Archive for July 7th, 2008

THE GITS held over!

July 7, 2008

We are happy to announce we are able to extend the run of THE GITS to include Friday, Sunday, and Monday (July 11, 13, 14) at 7 and 9pm. The film will now play daily at 7 and 9pm through July 14, with no shows on Saturday July 12.

THE GITS

NWFF pioneers new models of film distribution

July 7, 2008

From our press release…

NORTHWEST FILM FORUM ACQUIRES LIMITED RIGHTS
FOR AWARD WINNING FILM LA FRANCE
A TEN CITY RELEASE PLANNED

Seattle, WA — Northwest Film Forum has acquired limited rights to Serge Bozon’s LA FRANCE, winner of the prestigious Jean Vigo Award honoring independence of spirit and singularity of style. Bozon’s new film is a WWI musical that has eluded US distribution since its premiere at Cannes Film Fest Directors’ Fortnight. In a progressive and unique new model of film releasing, Northwest Film Forum will tour the film to ten US and Canadian cinemas beginning July 12, 2008.

When a soldier’s wife Camille, played by Sylvie Testud, receives a letter from her husband telling her to forget him, she disguises herself as a man and heads to the front to find him. Along the way, she falls in with a troop of battle-hardened soldiers led by a soulful lieutenant, played by Pascal Greggory, who eventually becomes a sort of mascot for the men. Described by Bozon as the story of “a band on the run,” this haunting film scales the same emotional heights as the pop music that serves as its inspiration and ornament. The cast also includes Guillaume Verdier, François Negret, Laurent Talon, Pierre Leon, Benjamin Esdraffo.

The film’s tour kicks off with a one week run at Anthology Film Archives in New York on July 12. It expands to Boston, Rochester, Houston, Chicago, Seattle, Vancouver, Ithaca, and Portland through October. “The tour was predicated on the lack of theatrical release for what many non-profit cinemas see as a commercially viable film,” said Northwest Film Forum’s program director Adam Sekuler, who negotiated the acquisition. “We see this partnership amongst these kinds of venues as the beginning of a new model for release of both American independents and foreign titles that have difficulty securing distribution deals in the United States. We believe that theatrical is still critical in a film’s release. This model assures that.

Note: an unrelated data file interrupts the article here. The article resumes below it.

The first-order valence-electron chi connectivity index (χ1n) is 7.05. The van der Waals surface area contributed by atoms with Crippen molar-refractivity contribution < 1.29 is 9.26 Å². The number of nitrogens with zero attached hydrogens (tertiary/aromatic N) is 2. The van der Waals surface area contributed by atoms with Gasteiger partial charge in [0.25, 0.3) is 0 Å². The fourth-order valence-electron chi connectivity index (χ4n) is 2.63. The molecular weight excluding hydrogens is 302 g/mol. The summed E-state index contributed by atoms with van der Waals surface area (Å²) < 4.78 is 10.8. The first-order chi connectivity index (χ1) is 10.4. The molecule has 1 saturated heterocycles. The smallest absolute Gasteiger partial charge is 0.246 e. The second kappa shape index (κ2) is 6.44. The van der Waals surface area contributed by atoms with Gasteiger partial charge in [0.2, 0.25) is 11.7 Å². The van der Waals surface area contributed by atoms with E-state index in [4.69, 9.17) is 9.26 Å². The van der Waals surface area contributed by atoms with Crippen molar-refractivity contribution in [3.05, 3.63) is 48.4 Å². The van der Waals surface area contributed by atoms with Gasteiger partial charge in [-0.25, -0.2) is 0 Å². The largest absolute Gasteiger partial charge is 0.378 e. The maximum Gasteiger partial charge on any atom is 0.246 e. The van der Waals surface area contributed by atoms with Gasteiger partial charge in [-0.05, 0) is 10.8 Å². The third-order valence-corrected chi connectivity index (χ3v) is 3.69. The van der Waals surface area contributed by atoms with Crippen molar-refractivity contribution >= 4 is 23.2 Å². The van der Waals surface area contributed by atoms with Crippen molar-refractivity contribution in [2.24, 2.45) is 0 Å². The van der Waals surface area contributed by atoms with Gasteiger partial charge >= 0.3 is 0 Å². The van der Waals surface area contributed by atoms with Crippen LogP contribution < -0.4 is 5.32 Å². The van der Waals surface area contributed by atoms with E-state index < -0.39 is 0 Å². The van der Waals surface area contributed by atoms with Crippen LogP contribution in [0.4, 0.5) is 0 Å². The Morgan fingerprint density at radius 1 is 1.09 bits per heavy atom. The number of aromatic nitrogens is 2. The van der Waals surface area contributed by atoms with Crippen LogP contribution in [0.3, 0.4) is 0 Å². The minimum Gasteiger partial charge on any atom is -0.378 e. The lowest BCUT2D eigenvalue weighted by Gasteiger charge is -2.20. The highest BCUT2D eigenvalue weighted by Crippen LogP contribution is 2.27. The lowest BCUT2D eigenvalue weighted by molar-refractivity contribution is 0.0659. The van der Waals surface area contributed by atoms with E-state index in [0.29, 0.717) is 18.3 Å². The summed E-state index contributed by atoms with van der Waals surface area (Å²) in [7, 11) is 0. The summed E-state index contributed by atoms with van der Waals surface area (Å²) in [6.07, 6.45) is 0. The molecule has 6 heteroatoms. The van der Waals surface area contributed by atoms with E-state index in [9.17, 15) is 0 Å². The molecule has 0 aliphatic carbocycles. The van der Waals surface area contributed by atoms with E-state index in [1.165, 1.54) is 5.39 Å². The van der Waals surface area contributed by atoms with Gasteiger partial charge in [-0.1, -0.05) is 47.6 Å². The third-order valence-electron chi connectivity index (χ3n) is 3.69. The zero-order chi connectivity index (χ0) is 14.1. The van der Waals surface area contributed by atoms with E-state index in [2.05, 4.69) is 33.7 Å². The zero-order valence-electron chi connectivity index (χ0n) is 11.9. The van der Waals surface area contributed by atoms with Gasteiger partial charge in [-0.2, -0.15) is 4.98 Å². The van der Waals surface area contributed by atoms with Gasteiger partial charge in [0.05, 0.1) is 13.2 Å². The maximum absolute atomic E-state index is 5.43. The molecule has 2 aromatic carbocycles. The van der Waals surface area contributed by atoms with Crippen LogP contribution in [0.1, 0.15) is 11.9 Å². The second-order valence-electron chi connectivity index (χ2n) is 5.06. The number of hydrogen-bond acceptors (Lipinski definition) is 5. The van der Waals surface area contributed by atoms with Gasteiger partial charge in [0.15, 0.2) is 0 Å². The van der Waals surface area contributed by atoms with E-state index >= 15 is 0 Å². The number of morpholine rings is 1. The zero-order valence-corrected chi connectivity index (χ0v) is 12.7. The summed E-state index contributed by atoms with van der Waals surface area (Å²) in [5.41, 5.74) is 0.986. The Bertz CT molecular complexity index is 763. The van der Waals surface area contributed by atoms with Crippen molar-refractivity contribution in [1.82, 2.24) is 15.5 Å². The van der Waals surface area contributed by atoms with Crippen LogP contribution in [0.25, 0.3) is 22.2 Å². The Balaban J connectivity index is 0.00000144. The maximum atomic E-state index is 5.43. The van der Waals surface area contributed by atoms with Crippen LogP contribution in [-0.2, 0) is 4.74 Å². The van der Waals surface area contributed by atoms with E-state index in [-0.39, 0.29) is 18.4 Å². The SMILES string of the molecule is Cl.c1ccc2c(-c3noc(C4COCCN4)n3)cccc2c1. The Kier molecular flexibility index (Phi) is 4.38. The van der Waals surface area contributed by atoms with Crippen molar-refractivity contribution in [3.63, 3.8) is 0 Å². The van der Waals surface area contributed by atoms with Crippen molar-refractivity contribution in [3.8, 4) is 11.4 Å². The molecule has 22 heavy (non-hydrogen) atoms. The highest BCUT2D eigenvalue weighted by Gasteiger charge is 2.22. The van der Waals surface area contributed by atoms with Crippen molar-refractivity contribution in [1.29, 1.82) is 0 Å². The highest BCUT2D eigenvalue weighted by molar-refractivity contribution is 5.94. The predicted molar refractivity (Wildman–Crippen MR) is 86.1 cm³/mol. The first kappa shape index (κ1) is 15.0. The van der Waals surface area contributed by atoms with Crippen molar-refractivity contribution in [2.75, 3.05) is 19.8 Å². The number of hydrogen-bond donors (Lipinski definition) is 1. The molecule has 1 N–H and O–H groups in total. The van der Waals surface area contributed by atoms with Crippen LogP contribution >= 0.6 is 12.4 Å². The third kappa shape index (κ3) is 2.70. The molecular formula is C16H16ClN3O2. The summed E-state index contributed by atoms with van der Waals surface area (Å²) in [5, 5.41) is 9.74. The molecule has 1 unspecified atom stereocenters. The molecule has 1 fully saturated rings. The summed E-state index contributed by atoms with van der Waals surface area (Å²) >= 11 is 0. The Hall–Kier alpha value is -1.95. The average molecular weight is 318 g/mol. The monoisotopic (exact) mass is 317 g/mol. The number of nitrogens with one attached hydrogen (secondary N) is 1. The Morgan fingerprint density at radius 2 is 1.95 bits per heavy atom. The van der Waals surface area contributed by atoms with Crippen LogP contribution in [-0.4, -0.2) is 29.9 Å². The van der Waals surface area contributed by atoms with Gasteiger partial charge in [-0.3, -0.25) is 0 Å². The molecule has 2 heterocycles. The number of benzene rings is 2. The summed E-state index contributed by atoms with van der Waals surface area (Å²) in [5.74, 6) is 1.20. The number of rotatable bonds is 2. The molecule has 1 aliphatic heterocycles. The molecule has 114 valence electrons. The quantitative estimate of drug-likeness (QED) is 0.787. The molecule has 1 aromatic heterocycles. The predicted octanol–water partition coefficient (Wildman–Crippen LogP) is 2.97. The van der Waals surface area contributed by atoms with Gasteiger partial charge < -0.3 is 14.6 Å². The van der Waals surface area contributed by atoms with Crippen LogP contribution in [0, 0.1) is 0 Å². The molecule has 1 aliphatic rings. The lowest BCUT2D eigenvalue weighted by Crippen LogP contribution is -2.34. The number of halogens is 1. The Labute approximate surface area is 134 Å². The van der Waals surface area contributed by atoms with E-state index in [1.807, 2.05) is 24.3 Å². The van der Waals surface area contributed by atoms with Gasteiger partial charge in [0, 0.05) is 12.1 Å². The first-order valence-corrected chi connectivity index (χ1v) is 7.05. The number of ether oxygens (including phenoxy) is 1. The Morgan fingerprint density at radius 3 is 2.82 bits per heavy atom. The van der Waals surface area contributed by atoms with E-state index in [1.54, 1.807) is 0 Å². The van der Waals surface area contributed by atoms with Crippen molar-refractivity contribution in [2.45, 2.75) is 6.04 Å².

LA FRANCE joins Robinson Devor’s POLICE BEAT, which the organization produced through its Start-To-Finish program and Linas Phillips’ WALKING TO WERNER, as titles distributed by Northwest Film Forum, a non-profit cinematheque located in Seattle, Washington. LA FRANCE will open Northwest Film Forum on September 5th.

Lost scenes shown from sci-fi classic ‘Metropolis’

July 7, 2008

Lost scenes shown from sci-fi classic ‘Metropolis’
July 4, 2008, 6:05 PM EST

Lost scenes from the sci-fi classic “Metropolis,” recently discovered in the archives of a Buenos Aires museum, were shown to journalists for the first time in decades on Thursday.

A long-lost original cut of the 1927 silent film sat for 80 years in a private collection and then in the Museum of Cinema in Buenos Aires, where it was
discovered in April with scratched images that hadn’t been seen before.

Museum director Paula Felix-Didier said theirs is the only copy of German director Fritz Lang’s complete film.

“This is the version Fritz Lang intended,” said Martin Koerber, a curator at the Deutsche Kinemathek film museum in Berlin, Germany.

“Metropolis,” written by Lang and his actress wife Thea von Harbou, depicts a 21st century world divided between a class of underworld workers and the “thinkers” above who control them.

Soon after its initial release at the height of Germany’s Weimar Republic, distributors cut Lang’s three-and-a-half-hou r masterpiece into the shorter version since viewed by millions worldwide.

But a private collector carried an original version to Argentina in 1928, where it has stayed, Felix-Didier said.

In the 1980s, Argentine film fanatic Fernando Pena heard about a man who had propped up a broken projector for “hours” to screen “Metropolis” in the 1960s. But the version of the film he knew was only one-and-a-half hours long. For years, he begged Buenos Aires’ museum to check their archives for the man’s longer version.

This year, museum researchers finally agreed and in April uncovered the reels in the museum’s archive.

In June, Felix-Didier flew with a DVD to the Friedrich Wilhelm Murnau Foundation in Wiesbaden, Germany, which owns the rights to “Metropolis.” Researchers there confirmed that the scenes were original.

News of the find excited film enthusiasts worldwide.

“This is a movie that millions and millions of people have seen since its release and yet, in many ways, we’ve never seen the true film,” said Mike Mashon, head of the Moving Image section of the U.S. Library of Congress in Washington.

“Metropolis” was reissued in the U.S. in 2002 by Kino International Corp., which owns the rights to distribute the film domestically, Kino’s general manager Gary Palmucci said.

Kino may rerelease the new, complete version of the film.

Meanwhile, Buenos Aires’ Museum of Cinema is holding its treasure tight.

“The film hasn’t left the museum and it won’t leave until the city government and the Murnau Foundation decide what to do,” Felix-Didier said.

Copyright 2008 Associated Press.

3rd Annual Seattle Bike-In poster

July 7, 2008

Designed by Marianne Goldin.


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